Book review: The Best American Short Stories 2013, ed. by Elizabeth Strout

originally posted elsewhere: February 24, 2014

tl;dr: A decent vintage...

If I only had room to pack one 2013 volume of short stories for a trip, I would be hard pressed to choose between The Best American Short Stories and The O. Henry Prize Stories anthologies. Although both purport to select the best twenty short stories published within a given year, there is not a single short story that appears in both volumes, thereby demonstrating the inherent subjectivity involved in selecting the best works of art. Additionally, each anthology included a different selection from esteemed short story author Alice Munro, so there was not even concurrence about which was Munro’s best story of the year. But in the end it doesn’t matter which of these two anthologies you select, as they are equally good. If you have room in your luggage, bring both.

Guest editor Elizabeth Strout produced a volume with one masterpiece, several other gems, a fair number of fine stories, and a few that had me puzzling over their inclusion. The best stories, starting with the masterpiece, were:

”The Provincials”, by Daniel Alarcon: This inventive story, about returning to a small hometown for a visit, morphs from a straightforward narrative to a screenplay and back, and in the process creates very memorable characters and conveys some deeply felt emotions in an enchanting manner.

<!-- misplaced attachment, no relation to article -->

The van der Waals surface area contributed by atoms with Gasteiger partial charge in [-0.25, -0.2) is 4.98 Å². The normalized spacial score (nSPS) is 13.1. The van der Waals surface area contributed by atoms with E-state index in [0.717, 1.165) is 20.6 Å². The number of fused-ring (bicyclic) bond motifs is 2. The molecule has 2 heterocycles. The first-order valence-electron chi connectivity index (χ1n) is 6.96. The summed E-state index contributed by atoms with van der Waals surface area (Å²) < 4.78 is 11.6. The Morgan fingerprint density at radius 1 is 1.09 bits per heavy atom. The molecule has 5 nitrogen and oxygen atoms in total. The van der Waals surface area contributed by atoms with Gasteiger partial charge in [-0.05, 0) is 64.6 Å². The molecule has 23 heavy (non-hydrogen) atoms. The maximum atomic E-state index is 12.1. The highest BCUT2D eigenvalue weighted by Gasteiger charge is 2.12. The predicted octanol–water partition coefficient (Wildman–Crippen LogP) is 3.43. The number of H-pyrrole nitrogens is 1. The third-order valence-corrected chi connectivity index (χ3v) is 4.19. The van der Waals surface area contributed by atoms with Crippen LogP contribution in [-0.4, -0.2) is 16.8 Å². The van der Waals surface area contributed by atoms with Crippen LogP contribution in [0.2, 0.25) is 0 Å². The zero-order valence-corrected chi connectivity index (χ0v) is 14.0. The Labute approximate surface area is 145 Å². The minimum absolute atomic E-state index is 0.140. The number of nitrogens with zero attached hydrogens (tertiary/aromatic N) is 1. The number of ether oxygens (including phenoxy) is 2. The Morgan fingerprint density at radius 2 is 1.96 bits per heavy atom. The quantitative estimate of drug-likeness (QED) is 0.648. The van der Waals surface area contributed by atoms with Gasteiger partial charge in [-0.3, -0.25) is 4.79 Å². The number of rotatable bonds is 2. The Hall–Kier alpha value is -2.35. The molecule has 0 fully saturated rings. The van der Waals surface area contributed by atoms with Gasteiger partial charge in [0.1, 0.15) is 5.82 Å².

”Magic Man”, by Sheila Kohler: Although the main event in this story is a horrific one, no story in this book will evoke a stronger reaction from readers than this portrayal of the powerful preying on the innocent.

”The Semplica-Girl Diaries”, by George Saunders: This story, which might be classified as a piece of mild science fiction because it relies upon a not-yet-invented medical procedure, is actually an strong indictment of our present consumer society and the tension between the First and Third worlds.

The two stories I enjoyed the least, Jim Shepard’s “The World to Come” and Michael Byers’ “Malaria”, didn’t make any real impression on me at all; they were merely words on a page.

As always I recommend short story anthologies as an excellent way to expose yourself to a group of authors. If you have an appreciation for literature I am sure you will find multiple works to your liking in The Best American Short Stories 2013 anthology, regardless of your particular tastes.